North Carolina Newspapers

    Beating The Weather At Hog-Killing Time
At hog-killing time a lot depends on the weather and
when it rains action can come to a standstill. One way to
get ahead of the weather is to work indoors. Pictured
above, hog-killing activities continue even though rain
poured outside. Pictured left, Walter Rouse works
i
grinding sausage and, right, Alice Reed cuts lean meat
preparing it for the grinder. Both worked in a
hog-killing held on a farm outside Warsaw by Russell
Killette last week.
V
Attention Area Sculptures
Attention, all sculptors or other
artists with experience in permanent
outdoor projects.
The Senior Citizens Center of
Morgan ton is requesting proposals
for a permanent outdoor work which
I must in some way address itself to
" the following concerns: The piece
must specifically relate to the imme
diate site of the Senior Citizens
Center. The piece must, on some
level, be ihfluenced by, derive
inspiration from, symbolize or other
wise relate to the richness in life
which comes from the passage of
years. The piece must, furthermore,
recognize the contest of the town in
which the Senior Citizens Center is
situated.
Proposals can be in any form
which the artist chooses. They can be
written, maquettes, models, draw
ings, a no more than 10-minute in
length presentation to the Senior
Citizens Sculpture Committee, or a
combination of these.
There is at present no budget
ceiling on this project. Each proposal
will be judged on the basis of its
appropriateness to the above stated
criteria and then weighed against its
prt jected cost.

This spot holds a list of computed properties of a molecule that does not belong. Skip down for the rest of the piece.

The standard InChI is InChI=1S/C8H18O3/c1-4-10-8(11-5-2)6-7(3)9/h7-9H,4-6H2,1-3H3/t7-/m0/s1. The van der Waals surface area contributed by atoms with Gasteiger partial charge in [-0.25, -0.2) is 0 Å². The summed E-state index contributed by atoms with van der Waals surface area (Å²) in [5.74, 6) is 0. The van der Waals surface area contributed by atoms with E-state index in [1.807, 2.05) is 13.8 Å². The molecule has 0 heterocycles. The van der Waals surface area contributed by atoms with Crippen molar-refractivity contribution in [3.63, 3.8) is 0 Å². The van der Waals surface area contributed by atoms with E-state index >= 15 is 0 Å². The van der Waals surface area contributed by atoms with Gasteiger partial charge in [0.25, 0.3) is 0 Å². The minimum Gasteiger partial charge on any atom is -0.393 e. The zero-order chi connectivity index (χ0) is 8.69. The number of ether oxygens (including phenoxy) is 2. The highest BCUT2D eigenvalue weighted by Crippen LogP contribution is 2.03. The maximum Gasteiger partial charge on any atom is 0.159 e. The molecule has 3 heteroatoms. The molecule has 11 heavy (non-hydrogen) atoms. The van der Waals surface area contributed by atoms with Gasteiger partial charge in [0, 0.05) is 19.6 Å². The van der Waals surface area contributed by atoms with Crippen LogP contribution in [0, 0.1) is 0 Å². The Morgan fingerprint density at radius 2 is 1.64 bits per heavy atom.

Each proposal must contain a
realistic budget which will, it
selected, be incorporated into a
contract with the artist.
For obvious reasons, there is some
advantage in keeping costs at a
reasonable and appropriate level.
All proposals should be submitted
no later than 12 noon on March 31,
1985. The Senior Citizens Sculpture
Committee will review the proposals
and respond in writing to each of the
proposing artists within six weeks of
this date.
Applications are available at the
Duplin County Arts Council office in
Kenansville.
' In
6th Annual I |
Sporting ]
Goods
Show *'
There will be EARLY
ORDER BUYS on SOFT- "
BALLS, BATS, GLOVES
AND UNIFORMS.
^ "7,. " H
!?! SoftbanV
IS A * Football 1
ff W ? Baseball
Jan. 36th A 37th
] Sat. 10 til S 12 Til 5
|| Shrine Club
V Old Goldsboro Hotel, comer of Walnut & Center Streets
W Men Leagues, Women Leagues & Youth
League's Managers, Sponsors, Players and
PjJStHS
?WRESTLING 8:15 P.M. &15 P.M. I
I KENAN MEM. AUDITORIUM I
Sponsored By The KenansvUle Jaycees
I GRUDGE MATCH " I
| IVAN KOLOFF |
?VERSUS?
I PON KERNOPLE I
| SPECIAL CHALLENGE MATCH |
I PICK SLATER I
I COWBOY RON BASS I
1 with James J. Dillon
I THE RACIN' BULL I
?VERSUS?
| NIKITA KOLOFF I
i for world's jr. Denny Brown vs I j.j. Dlion vs I
|??AV?jEjOH1^ITLE^Kejt^
t ffjj\ M Coaches are urged to attend.
Jt; - J7 Over 20 Factory Representatives Such As: RUSSELL
^ ATHLETIC ? RAWLINGS - WILSON - DUDLEY -
^ Sf/1 WORTH - BIKE - BETLIN - S&M - EASTON -
iS SPANJAN - POWERS - NEW ERA - And Many
\ Others Will Have Uniforms And Equipment
NEW ITEMS for this coming season will be display.
Sportsman's World Inc.
Kinston Goldsboroand Smithfield-Selma
Businesses Sign Options
On Land For Turkey Plant
Options were signed Friday by
representatives of Carroll's Fooids of
Warsaw and Goldsboro Milling Co.
to purchase 600 acres of land
between Blizzards Crossroads and
Garner's Chapel, 13 miles north of
Kenansville, for a turkey processing
plant.
W.W. (Woody) Brinson Jr.,
Duplin County economic develop
ment director, said the next step in
the companies' joint venture will be
to have test wells drilled to de
termine the quantity and quality of
water available at the site.